who teaches constitutional law at USF Law School, is editor of
Legal Reelism: Movies as Legal Texts, available at local bookstores
or through amazon.com.
... one student said she suddenly
so sure she wanted to be
a lawyer; it was all so "devious."
But maybe good lawyers have to
be a little schizophrenic. I see that as part of the nobility of the profession. The goal of the practice
of law should be to wield power
effectively towards the goal of justice.
- A Second Look
at Erin Brockovich
- by John Denvir
- Last month I was invited to talk at
an undergraduate pre-law class. I decided to show a series of
clips from "lawyer" films. After watching Howard Duff
browbeat a witness in Kramer v. Kramer and then James
Mason script a witness testimony in The Verdict, one student said she suddenly wasnt so
sure she wanted to be a lawyer; it was all so "devious."
I dont like to think of myself as being in the business
of discouraging applications to law school.
- That experience started me
thinking about "positive" images of lawyers available
in film. There arent many. Film often paints lawyers as
vultures or fools. Even a heroic lawyer like James Woods in True
Believer is shown to be an extremely neurotic, very incomplete
human being. I guess we can always fall back on Atticus Finch
in To Kill a Mockingbird, but thats long ago and
- I would like to suggest a
candidate for the model of a "good" lawyer, both in
the craft and personal sense--a lawyer who illustrates how nice,
fairly normal, people can use law to help reform "society"
and earn a decent living at the same time. My candidate is actually
a composite of two characters in Erin Brockovich, a fusion
of the strong points of both Erin herself (Julia Roberts) and
Ed Masry (Albert Finney ). Together, Erin and Ed ("Edrin")
make a great lawyer; but only together.
- Its easy to see Erins
virtues. She has the passion and anger at injustice necessary
to achieve results in a society stacked against the underdog.
But passion and anger are not enough to win, as her sorry job
history, until she works for Ed, demonstrates all too convincingly.
You also need judgment and discretion, qualities which her boss
Ed Masry was able to provide. He keeps bringing her back to reality,
reminding her that the practice of law in the long run cannot
just be a quest for justice; it must also provide a means of
earning a living. And its always a mistake to underestimate
your adversaries, especially when they have billions of dollars
in assets to use in their defense.
would be grossly unfair to conclude that passion is Erins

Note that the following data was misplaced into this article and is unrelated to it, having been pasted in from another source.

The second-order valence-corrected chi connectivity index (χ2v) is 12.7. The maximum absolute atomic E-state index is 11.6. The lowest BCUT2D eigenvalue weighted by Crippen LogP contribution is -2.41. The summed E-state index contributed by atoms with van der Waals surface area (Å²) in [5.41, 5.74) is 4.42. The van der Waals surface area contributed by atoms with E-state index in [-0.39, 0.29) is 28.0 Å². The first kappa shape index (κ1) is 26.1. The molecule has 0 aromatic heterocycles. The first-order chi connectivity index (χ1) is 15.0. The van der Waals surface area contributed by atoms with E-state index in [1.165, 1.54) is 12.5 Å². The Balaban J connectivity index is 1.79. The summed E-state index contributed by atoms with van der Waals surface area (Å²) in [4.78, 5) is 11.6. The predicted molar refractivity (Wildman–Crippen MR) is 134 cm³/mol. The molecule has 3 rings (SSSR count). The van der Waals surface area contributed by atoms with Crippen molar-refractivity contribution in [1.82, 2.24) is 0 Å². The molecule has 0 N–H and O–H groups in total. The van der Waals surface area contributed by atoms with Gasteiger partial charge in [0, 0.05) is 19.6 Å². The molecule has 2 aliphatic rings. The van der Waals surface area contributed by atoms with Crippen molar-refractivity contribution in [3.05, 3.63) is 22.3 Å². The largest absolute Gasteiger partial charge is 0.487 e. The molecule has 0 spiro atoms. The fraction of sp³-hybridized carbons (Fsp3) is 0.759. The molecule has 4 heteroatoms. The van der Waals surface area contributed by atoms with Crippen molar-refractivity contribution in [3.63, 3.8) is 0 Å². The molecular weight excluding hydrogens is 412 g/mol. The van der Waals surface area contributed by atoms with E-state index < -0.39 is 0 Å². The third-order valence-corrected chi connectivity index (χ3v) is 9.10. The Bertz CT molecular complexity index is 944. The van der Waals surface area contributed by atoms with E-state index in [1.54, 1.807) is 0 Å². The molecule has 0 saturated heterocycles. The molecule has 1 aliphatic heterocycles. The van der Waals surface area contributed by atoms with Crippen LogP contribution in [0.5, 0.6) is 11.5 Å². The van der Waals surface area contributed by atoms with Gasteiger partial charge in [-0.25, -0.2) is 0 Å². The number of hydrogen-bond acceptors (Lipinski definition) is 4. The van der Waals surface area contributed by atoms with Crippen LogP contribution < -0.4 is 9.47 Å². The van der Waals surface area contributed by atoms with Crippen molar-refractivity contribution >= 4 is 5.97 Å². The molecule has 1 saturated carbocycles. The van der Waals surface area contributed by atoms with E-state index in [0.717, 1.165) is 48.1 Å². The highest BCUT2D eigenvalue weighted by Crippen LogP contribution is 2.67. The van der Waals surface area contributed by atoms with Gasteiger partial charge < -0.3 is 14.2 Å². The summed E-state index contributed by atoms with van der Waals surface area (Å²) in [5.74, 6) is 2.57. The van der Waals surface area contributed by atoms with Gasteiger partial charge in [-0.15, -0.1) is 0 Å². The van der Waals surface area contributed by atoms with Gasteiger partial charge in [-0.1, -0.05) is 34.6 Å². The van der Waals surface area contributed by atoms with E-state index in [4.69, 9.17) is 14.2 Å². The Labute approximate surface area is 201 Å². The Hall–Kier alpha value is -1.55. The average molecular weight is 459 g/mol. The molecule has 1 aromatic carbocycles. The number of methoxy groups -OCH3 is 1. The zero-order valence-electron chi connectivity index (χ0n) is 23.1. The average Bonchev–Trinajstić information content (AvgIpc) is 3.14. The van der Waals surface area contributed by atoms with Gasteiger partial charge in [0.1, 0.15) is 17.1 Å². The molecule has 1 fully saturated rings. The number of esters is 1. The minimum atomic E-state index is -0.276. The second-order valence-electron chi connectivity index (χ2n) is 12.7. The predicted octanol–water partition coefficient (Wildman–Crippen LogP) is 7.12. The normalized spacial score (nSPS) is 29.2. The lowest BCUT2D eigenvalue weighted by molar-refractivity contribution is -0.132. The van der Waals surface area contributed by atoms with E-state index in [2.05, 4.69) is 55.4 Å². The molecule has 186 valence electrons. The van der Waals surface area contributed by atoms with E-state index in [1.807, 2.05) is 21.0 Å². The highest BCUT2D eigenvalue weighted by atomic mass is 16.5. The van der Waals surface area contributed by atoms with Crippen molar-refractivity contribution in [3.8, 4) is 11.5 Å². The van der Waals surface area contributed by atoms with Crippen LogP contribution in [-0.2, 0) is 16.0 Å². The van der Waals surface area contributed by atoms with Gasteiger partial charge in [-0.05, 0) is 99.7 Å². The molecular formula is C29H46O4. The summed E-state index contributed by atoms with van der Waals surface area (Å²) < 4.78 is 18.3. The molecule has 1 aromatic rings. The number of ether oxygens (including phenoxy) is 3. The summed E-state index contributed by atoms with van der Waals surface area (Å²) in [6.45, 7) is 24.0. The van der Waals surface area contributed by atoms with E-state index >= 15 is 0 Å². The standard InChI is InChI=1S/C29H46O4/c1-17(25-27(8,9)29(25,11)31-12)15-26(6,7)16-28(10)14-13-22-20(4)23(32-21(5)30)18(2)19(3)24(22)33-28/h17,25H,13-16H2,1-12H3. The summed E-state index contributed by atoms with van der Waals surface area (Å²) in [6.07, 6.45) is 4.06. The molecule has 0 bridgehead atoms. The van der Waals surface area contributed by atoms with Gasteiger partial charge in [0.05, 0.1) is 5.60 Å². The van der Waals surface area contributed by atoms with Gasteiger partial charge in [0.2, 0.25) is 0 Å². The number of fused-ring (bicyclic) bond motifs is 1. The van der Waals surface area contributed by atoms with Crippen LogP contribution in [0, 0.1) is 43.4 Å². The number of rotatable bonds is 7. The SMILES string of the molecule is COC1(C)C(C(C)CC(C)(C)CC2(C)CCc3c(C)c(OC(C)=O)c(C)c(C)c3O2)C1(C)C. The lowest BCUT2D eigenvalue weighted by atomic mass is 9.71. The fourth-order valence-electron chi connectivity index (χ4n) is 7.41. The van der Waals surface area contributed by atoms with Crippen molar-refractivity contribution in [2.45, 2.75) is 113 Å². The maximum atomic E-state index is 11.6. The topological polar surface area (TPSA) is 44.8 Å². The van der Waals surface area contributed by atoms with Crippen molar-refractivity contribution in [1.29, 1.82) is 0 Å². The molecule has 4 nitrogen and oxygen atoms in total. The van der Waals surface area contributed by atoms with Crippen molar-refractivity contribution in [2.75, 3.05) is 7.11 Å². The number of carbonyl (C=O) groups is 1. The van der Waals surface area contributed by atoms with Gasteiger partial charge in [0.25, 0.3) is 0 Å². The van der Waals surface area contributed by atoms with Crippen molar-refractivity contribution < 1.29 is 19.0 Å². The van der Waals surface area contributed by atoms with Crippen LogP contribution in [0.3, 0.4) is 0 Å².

only asset. Despite her professed aversion for lawyers ("I
hate lawyers!"), for me she incarnates many of the skills
a lawyer needs to make a case go. As Erin tells us in the beginning
of the film, she is "good with people." Thats
a lawyerly skill just as important as legal research. Her ability
to relate to the clients pain sets up the dynamic which
allows the lawsuit against the giant utility to get off the ground.
Plus her subtle flirting with a young male clerk gains her the
access to evidence she needs to prove the case. She also finds
time to teach her elitist boss. When a client is nice enough
to bake a cake, you find time to eat it with them.
- Yet Masry has more virtues
than discretion and moderation. He shows an uncanny flair for
leadership which I (see my review of Election) define
as the ability to channel colleagues neuroses into productive
channels. Although other employers fired the hot-tempered Erin;
Masry gives her the space to become a star. Masry also has that
rare ability to know his own limitations; he admits the case
is too "big" for him, but then associates a lawyer
whose stature the utility will respect. Despite his genial elitism
towards clients, he does teach Erin few lessons about getting
along with colleagues.
- Some might find it disconcerting
that I feel it necessary pick a composite for my "compleat"
lawyer. But maybe good lawyers have to be a little schizophrenic.
I see that as part of the nobility of the profession. The goal
of the practice of law should be to wield power effectively towards
the goal of justice. To achieve that goal entails a mastery of
a wide variety of skills which require intelligence, sensitivity,
and courage. And while I hope that my film clips didnt
discourage my undergraduate interlocutor from applying to law
school, she will have to learn that the capacity to be a little
devious at times is one of those skills.
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